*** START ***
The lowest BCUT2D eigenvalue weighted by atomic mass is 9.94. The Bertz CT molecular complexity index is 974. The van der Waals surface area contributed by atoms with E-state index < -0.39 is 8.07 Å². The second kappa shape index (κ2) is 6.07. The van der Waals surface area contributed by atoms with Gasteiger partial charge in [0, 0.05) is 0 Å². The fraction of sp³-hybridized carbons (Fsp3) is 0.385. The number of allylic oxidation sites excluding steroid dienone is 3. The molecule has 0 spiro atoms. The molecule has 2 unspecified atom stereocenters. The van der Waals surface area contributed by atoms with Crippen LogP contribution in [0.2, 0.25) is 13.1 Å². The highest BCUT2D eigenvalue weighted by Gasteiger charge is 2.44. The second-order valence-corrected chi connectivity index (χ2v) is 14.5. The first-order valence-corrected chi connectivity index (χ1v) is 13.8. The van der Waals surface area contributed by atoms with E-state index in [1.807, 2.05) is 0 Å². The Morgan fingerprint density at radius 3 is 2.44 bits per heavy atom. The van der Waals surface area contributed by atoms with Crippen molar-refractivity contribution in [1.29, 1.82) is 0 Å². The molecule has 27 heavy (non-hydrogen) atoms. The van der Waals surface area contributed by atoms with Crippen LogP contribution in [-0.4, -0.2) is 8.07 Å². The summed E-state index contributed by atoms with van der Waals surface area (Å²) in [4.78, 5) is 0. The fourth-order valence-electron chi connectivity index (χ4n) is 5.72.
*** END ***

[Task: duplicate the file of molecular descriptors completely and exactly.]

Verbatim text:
The lowest BCUT2D eigenvalue weighted by atomic mass is 9.94. The Bertz CT molecular complexity index is 974. The van der Waals surface area contributed by atoms with E-state index < -0.39 is 8.07 Å². The second kappa shape index (κ2) is 6.07. The van der Waals surface area contributed by atoms with Gasteiger partial charge in [0, 0.05) is 0 Å². The fraction of sp³-hybridized carbons (Fsp3) is 0.385. The number of allylic oxidation sites excluding steroid dienone is 3. The molecule has 0 spiro atoms. The molecule has 2 unspecified atom stereocenters. The van der Waals surface area contributed by atoms with Crippen LogP contribution in [0.2, 0.25) is 13.1 Å². The highest BCUT2D eigenvalue weighted by Gasteiger charge is 2.44. The second-order valence-corrected chi connectivity index (χ2v) is 14.5. The first-order valence-corrected chi connectivity index (χ1v) is 13.8. The van der Waals surface area contributed by atoms with E-state index in [1.807, 2.05) is 0 Å². The Morgan fingerprint density at radius 3 is 2.44 bits per heavy atom. The van der Waals surface area contributed by atoms with Crippen molar-refractivity contribution in [1.29, 1.82) is 0 Å². The molecule has 27 heavy (non-hydrogen) atoms. The van der Waals surface area contributed by atoms with Crippen LogP contribution in [-0.4, -0.2) is 8.07 Å². The summed E-state index contributed by atoms with van der Waals surface area (Å²) in [4.78, 5) is 0. The fourth-order valence-electron chi connectivity index (χ4n) is 5.72.